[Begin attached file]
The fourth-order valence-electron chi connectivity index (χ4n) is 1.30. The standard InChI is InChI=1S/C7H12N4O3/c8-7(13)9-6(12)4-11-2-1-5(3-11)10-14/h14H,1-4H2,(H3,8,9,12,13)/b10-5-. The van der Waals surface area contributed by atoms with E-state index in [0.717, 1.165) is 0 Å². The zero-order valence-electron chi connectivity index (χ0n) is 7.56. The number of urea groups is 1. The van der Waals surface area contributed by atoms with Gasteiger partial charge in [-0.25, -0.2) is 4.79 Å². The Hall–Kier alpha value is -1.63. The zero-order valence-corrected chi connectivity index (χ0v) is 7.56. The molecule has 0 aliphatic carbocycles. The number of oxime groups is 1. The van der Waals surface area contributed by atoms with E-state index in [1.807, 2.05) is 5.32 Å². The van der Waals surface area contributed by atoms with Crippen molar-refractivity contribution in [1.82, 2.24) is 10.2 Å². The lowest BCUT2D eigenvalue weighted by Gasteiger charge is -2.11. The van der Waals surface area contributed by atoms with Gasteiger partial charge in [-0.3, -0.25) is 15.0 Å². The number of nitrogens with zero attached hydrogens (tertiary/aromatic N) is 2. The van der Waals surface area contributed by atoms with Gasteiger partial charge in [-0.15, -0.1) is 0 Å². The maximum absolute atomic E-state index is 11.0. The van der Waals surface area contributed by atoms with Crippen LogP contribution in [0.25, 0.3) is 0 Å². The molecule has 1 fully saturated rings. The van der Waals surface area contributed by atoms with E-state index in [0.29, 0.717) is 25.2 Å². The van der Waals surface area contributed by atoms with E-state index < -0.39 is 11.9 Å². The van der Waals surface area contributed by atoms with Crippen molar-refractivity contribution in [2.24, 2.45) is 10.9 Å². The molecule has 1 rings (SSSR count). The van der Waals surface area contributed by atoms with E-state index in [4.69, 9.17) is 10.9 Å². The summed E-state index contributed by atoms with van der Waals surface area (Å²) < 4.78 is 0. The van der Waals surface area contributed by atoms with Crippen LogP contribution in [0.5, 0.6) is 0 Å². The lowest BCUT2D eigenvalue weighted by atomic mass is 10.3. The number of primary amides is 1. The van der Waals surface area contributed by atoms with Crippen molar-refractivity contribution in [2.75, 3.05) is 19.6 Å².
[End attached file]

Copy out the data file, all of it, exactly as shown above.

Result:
The fourth-order valence-electron chi connectivity index (χ4n) is 1.30. The standard InChI is InChI=1S/C7H12N4O3/c8-7(13)9-6(12)4-11-2-1-5(3-11)10-14/h14H,1-4H2,(H3,8,9,12,13)/b10-5-. The van der Waals surface area contributed by atoms with E-state index in [0.717, 1.165) is 0 Å². The zero-order valence-electron chi connectivity index (χ0n) is 7.56. The number of urea groups is 1. The van der Waals surface area contributed by atoms with Gasteiger partial charge in [-0.25, -0.2) is 4.79 Å². The Hall–Kier alpha value is -1.63. The zero-order valence-corrected chi connectivity index (χ0v) is 7.56. The molecule has 0 aliphatic carbocycles. The number of oxime groups is 1. The van der Waals surface area contributed by atoms with E-state index in [1.807, 2.05) is 5.32 Å². The van der Waals surface area contributed by atoms with Crippen molar-refractivity contribution in [1.82, 2.24) is 10.2 Å². The lowest BCUT2D eigenvalue weighted by Gasteiger charge is -2.11. The van der Waals surface area contributed by atoms with Gasteiger partial charge in [-0.3, -0.25) is 15.0 Å². The number of nitrogens with zero attached hydrogens (tertiary/aromatic N) is 2. The van der Waals surface area contributed by atoms with Gasteiger partial charge in [-0.15, -0.1) is 0 Å². The maximum absolute atomic E-state index is 11.0. The van der Waals surface area contributed by atoms with Crippen LogP contribution in [0.25, 0.3) is 0 Å². The molecule has 1 fully saturated rings. The van der Waals surface area contributed by atoms with E-state index in [0.29, 0.717) is 25.2 Å². The van der Waals surface area contributed by atoms with E-state index < -0.39 is 11.9 Å². The van der Waals surface area contributed by atoms with Crippen molar-refractivity contribution in [2.24, 2.45) is 10.9 Å². The molecule has 1 rings (SSSR count). The van der Waals surface area contributed by atoms with E-state index in [4.69, 9.17) is 10.9 Å². The summed E-state index contributed by atoms with van der Waals surface area (Å²) < 4.78 is 0. The van der Waals surface area contributed by atoms with Crippen LogP contribution in [0.5, 0.6) is 0 Å². The lowest BCUT2D eigenvalue weighted by atomic mass is 10.3. The number of primary amides is 1. The van der Waals surface area contributed by atoms with Crippen molar-refractivity contribution in [2.75, 3.05) is 19.6 Å².